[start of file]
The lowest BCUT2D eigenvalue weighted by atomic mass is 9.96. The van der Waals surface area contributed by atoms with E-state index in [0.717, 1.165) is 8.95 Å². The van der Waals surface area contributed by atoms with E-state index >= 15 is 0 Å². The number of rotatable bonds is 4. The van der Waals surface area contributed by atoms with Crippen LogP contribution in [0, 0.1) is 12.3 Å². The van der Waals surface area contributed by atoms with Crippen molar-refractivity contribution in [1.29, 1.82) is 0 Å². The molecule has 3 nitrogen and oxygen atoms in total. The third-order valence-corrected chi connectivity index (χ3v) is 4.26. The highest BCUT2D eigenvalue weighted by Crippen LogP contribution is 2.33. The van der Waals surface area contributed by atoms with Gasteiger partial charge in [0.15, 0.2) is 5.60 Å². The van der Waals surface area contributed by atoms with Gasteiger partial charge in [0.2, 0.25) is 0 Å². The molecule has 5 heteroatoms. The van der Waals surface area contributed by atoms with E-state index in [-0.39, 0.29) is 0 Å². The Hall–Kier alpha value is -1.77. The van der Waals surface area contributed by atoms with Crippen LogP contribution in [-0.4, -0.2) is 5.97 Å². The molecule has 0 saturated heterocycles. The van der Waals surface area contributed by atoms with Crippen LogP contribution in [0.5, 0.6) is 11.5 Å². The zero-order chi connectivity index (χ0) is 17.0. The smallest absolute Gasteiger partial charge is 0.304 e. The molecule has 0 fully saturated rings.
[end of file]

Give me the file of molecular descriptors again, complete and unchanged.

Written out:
The lowest BCUT2D eigenvalue weighted by atomic mass is 9.96. The van der Waals surface area contributed by atoms with E-state index in [0.717, 1.165) is 8.95 Å². The van der Waals surface area contributed by atoms with E-state index >= 15 is 0 Å². The number of rotatable bonds is 4. The van der Waals surface area contributed by atoms with Crippen LogP contribution in [0, 0.1) is 12.3 Å². The van der Waals surface area contributed by atoms with Crippen molar-refractivity contribution in [1.29, 1.82) is 0 Å². The molecule has 3 nitrogen and oxygen atoms in total. The third-order valence-corrected chi connectivity index (χ3v) is 4.26. The highest BCUT2D eigenvalue weighted by Crippen LogP contribution is 2.33. The van der Waals surface area contributed by atoms with Gasteiger partial charge in [0.15, 0.2) is 5.60 Å². The van der Waals surface area contributed by atoms with Gasteiger partial charge in [0.2, 0.25) is 0 Å². The molecule has 5 heteroatoms. The van der Waals surface area contributed by atoms with E-state index in [-0.39, 0.29) is 0 Å². The Hall–Kier alpha value is -1.77. The van der Waals surface area contributed by atoms with Crippen LogP contribution in [-0.4, -0.2) is 5.97 Å². The molecule has 0 saturated heterocycles. The van der Waals surface area contributed by atoms with Crippen LogP contribution in [0.5, 0.6) is 11.5 Å². The zero-order chi connectivity index (χ0) is 17.0. The smallest absolute Gasteiger partial charge is 0.304 e. The molecule has 0 fully saturated rings.